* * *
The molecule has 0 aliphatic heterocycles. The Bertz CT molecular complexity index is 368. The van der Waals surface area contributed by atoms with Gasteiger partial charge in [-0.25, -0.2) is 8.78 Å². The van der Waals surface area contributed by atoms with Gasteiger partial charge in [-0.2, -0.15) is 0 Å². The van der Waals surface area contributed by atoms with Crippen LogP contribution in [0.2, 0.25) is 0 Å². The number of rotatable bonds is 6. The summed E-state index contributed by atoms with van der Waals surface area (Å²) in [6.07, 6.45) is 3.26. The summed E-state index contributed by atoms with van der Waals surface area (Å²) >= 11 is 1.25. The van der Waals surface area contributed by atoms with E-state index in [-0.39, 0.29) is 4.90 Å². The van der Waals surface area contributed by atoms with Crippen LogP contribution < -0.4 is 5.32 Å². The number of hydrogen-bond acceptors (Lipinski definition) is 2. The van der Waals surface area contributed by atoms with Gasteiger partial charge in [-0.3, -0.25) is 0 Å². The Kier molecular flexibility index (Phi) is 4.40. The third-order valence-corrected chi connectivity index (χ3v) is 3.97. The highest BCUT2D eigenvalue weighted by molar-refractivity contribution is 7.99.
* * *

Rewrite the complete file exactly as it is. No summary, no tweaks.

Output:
The molecule has 0 aliphatic heterocycles. The Bertz CT molecular complexity index is 368. The van der Waals surface area contributed by atoms with Gasteiger partial charge in [-0.25, -0.2) is 8.78 Å². The van der Waals surface area contributed by atoms with Gasteiger partial charge in [-0.2, -0.15) is 0 Å². The van der Waals surface area contributed by atoms with Crippen LogP contribution in [0.2, 0.25) is 0 Å². The number of rotatable bonds is 6. The summed E-state index contributed by atoms with van der Waals surface area (Å²) in [6.07, 6.45) is 3.26. The summed E-state index contributed by atoms with van der Waals surface area (Å²) >= 11 is 1.25. The van der Waals surface area contributed by atoms with E-state index in [-0.39, 0.29) is 4.90 Å². The van der Waals surface area contributed by atoms with Crippen LogP contribution < -0.4 is 5.32 Å². The number of hydrogen-bond acceptors (Lipinski definition) is 2. The van der Waals surface area contributed by atoms with Gasteiger partial charge in [-0.3, -0.25) is 0 Å². The Kier molecular flexibility index (Phi) is 4.40. The third-order valence-corrected chi connectivity index (χ3v) is 3.97. The highest BCUT2D eigenvalue weighted by molar-refractivity contribution is 7.99.